Tip 896: Searching with the OR operator (and other search syntax)

In Outlook 2003 (and earlier), using the "Find" command its possible to search on multiple items such as "Johnson, Smith, Jones" and the comma acts as the OR condition.

Windows 8 does not include Outlook 2013 items in it's search index. If using Outlook 2010 and older, Outlook items may be listed in Search again in, in the Windows Explorer search ribbon.

While the comma doesn't work with Instant Search, you can do OR (or AND and NOT) searches in Outlook 2007 and Outlook 2010 (and Windows 7) by typing the operators in all capitals:

contactlastname:(Johnson OR Smith OR Jones)
will find Bob Johnson, Jim Smith, and Mark Jones as well as Mary Smith Jones.

contactlastname:(Smith AND Jones)
will find only Mary Smith Jones.

contactlastname:(Jones NOT Smith)
will find Mark Jones but not Mary Smith Jones.

More Search tips:

If you are in Windows and need to find an Outlook item, you don't need to go into Outlook. You can search for (only) Outlook items from the Start menu or Windows Explorer by restricting the search to Outlook message stores using

To limit the search to a specific Outlook item type, use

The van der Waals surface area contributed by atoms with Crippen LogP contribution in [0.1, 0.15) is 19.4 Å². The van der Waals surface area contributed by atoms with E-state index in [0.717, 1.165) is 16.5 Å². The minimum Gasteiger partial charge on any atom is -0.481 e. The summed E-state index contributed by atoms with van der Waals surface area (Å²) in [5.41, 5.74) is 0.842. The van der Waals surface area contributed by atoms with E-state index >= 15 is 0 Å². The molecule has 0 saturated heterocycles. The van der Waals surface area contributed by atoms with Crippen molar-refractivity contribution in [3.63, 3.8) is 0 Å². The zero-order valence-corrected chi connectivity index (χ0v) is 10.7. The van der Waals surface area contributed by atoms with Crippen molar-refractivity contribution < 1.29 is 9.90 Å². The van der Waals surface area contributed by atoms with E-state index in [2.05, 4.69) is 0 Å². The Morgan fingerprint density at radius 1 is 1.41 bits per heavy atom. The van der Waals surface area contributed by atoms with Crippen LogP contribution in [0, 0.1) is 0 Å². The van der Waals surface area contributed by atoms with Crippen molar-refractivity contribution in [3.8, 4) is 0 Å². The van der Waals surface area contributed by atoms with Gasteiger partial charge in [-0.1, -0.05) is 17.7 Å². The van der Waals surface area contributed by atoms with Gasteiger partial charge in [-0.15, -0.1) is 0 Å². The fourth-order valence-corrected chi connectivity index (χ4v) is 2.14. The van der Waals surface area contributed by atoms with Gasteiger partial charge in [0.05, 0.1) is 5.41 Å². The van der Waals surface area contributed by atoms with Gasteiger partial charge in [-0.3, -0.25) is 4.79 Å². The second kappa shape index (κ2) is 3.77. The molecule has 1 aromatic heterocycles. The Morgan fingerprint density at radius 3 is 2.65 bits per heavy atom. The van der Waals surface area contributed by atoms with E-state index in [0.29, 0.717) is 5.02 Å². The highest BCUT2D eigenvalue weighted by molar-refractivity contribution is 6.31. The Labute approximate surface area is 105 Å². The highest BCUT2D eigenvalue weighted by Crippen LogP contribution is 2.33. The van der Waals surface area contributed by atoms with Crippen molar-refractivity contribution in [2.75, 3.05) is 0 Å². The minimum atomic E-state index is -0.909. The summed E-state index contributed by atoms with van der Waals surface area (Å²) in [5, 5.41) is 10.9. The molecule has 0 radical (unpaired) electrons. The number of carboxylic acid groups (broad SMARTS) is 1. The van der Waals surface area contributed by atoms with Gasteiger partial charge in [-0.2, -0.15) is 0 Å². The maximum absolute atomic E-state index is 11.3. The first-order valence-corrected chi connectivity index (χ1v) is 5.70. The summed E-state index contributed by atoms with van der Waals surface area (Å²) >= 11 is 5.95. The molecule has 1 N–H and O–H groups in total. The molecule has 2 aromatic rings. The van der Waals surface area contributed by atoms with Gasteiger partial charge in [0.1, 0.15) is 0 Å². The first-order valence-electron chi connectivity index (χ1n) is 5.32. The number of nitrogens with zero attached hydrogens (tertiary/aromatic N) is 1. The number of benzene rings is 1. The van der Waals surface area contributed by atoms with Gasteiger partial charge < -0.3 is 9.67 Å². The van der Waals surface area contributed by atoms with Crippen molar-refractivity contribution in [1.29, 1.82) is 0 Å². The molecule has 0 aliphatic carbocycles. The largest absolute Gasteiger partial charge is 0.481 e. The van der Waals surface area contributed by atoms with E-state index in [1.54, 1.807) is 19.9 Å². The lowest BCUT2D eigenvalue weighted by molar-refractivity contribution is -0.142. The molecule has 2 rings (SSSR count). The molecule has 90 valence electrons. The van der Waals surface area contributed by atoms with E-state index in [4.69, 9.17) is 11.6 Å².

kind:email, kind:tasks, kind:notes, kind:journal, kind:meetings, or kind:contacts

In most cases, you can type the Outlook field name (leave out the space in 2 word field names):

To search between two dates use the following formats with any date field:
received:(>10/2/2010 AND <4/15/2011)

To include results from the dates, add an equal sign or use 2 periods between the dates:
received:(>=10/2/2010 AND <4/15/2011)
received: (1/1/11..6/5/11)

To find messages of a certain size or within a size range use:
size:=30KB size:1mb..12mb

Search recognizes days of the week (Sunday, Monday, Tuesday), the months (March, April, May) as well as today, tomorrow, yesterday, week, next month, last week, past month, and coming year. You don't even need to use the space: thisweek, nextmonth, lastweek, pastmonth, comingyear are valid in Instant Search.

Published August 1, 2011. Last reviewed on January 7, 2013.

  • Bruce Reid

    Thanks for this very useful tip. It led me to look for a concise reference of field names (contactlastname, for example) that are legal to use in such queries, but my attempts to find such a reference produced too many hits to wade through. Could you please direct me to such a thing?

    Thank you,

  • Diane Poremsky

    The best list i know of is at http://www.microsoft.com/windows/products/winfamily/desktopsearch/technicalresources/advquery.mspx - it has keywords for both windows and outlook.

  • Rahul Gandhi

    Thanks a Tonn... Diane.

    I never think about this trick / Tweak, even it's a kind of miracle.

    Thanks Again...